ILLUSTRATION #2: “The Trinity is like a triangle. It is one triangle, but it has three separate points.”
This is a good illustration for the Trinity. One triangle contains three points. The points are different from the shape. The triangle is one in shape, three in points. Similarly, God is one in nature, three in person.
ILLUSTRATION #3: “The Trinity is like a man, who can play three different roles in a play. For example, Eddie Murphy plays several characters in the same movie. In the same way, God acts as the Father, the Son, and the Holy Spirit, but these are all the same God.”
This is a heretical illustration. God is simultaneously three persons—not one person playing three different roles. Again, this is Modalism. The doctrine of the Trinity teaches that God is not appearing as the role of the Son. There really is the Son. Likewise, he is not appearing in the role of the Spirit. The Spirit is a distinctive person.
ILLUSTRATION #4: “The Trinity is similar to the mythical dog Cerberus from Greek mythology. In the ancient Greek legend, Cerberus was a three-headed dog that Hercules needed to kill. Cerberus was one dog, but he had three distinct heads. In the same way, one God exists as three separate persons.”
In ancient Greek mythology, Hercules had to capture a three headed dog, who guarded the gates of Hades. He had three brains and three distinct consciousnesses. Despite the three independent consciousnesses, Cerberus is still one dog—one physical property. If Spike bit Hercules on the leg, he might report, “Cerberus bit me on the leg” or he might report “Spike bit me on the leg.”
As bizarre as this analogy is (especially considering the fact that it comes from Pagan mythology!), it is a helpful illustration to explain the three-in-oneness of God in the Trinity. Cerberus is one dog in nature. Yet he has three persons in the one nature (e.g. perhaps named Rover, Bowser, and Spike). Of course, most critics of the Trinity—specifically Unitarian monotheists like Muslims, Jews, and Jehovah’s Witnesses—usually take offense to this illustration, because it compares God with a dog! For this reason, it is wise not to use this illustration to those who are already suspicious of the Trinity being polytheistic.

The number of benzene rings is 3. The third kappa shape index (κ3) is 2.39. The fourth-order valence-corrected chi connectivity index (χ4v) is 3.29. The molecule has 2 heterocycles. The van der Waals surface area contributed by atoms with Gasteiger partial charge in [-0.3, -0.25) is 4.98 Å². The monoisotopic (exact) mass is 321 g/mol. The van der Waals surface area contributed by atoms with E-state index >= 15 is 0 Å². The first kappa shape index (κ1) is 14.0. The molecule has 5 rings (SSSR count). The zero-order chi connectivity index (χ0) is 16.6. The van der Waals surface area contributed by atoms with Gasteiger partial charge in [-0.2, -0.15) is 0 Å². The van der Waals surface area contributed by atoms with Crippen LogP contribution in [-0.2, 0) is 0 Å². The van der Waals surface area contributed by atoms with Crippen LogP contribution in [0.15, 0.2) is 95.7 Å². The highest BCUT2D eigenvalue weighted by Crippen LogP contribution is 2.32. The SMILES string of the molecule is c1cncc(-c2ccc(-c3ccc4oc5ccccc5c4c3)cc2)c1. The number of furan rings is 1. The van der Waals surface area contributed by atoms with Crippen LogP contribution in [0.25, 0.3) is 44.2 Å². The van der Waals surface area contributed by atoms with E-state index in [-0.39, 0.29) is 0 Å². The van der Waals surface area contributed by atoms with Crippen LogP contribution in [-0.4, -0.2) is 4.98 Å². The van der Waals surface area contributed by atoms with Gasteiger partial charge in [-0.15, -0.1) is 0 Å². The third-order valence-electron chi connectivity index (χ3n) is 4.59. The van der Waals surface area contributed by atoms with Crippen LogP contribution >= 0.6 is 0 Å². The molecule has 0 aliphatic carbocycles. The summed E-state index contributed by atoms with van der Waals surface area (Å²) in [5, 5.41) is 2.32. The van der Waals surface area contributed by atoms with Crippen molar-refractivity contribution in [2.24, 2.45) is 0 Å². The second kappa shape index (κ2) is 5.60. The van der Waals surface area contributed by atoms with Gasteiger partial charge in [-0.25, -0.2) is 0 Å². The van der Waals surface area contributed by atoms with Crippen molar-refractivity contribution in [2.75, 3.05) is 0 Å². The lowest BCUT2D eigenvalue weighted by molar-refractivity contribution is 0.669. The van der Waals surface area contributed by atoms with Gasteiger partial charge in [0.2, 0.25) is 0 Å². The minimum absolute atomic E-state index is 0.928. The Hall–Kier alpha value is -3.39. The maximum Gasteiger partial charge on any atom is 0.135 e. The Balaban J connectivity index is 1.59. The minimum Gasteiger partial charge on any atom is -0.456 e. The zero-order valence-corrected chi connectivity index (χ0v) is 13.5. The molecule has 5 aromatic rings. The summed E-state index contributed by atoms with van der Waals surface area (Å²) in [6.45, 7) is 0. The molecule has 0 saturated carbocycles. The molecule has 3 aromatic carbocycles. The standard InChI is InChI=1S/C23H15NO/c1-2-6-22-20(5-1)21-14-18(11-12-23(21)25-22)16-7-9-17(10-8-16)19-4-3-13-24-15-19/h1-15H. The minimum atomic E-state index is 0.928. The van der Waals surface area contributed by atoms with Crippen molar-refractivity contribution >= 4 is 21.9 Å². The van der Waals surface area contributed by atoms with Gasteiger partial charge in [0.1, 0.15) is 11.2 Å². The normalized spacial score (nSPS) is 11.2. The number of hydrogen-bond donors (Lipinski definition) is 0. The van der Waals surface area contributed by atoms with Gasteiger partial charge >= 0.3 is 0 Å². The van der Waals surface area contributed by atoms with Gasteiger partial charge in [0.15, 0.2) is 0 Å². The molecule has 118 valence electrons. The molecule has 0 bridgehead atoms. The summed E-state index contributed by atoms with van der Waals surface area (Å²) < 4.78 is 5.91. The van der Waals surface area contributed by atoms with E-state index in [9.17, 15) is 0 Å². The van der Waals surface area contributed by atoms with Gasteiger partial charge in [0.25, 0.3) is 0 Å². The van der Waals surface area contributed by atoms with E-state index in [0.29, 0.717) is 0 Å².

Importance of the Trinity
Why is the trinity important? While the doctrine of the trinity is difficult to comprehend or explain, the alternative (no Trinity) presents more serious problems for a number of reasons.
First, the doctrine of the trinity resolves the tension between God’s love and his self-existence. There was always love between the persons of the Godhead (Jn. 17:5, 24; Eph. 1:4). The doctrine of the Trinity explains how God can be eternal but not solitary or lonely. He has always had relationships and expressing love is central to his character. How can God be loving and personal without having relationships? Love needs a lover and a beloved. It needs a giver and a receiver. Without multiple persons in his eternal nature, God would need humans to express love. But God was not in some sort of cosmic loneliness before creation, needing other personal beings to love. He was fully self-sustained in his triune nature. This aspect of God’s aseity is unresolved in Unitarian monotheisms like Judaism, Islam, and the Jehovah’s Witnesses.
Second, the doctrine of the Trinity provides a basis for personal love relationships. Human love relationships are not a biological accident; they are a reflection of the very nature of God and ultimate reality. God is a community of love relationships, and we value them because we are made in his image. Why is solitary confinement one of the worst punishments we can imagine? It is because we were made to live in community with others. Why did God call us to love and serve him in community? This is because he himself is a community of persons, who love each other.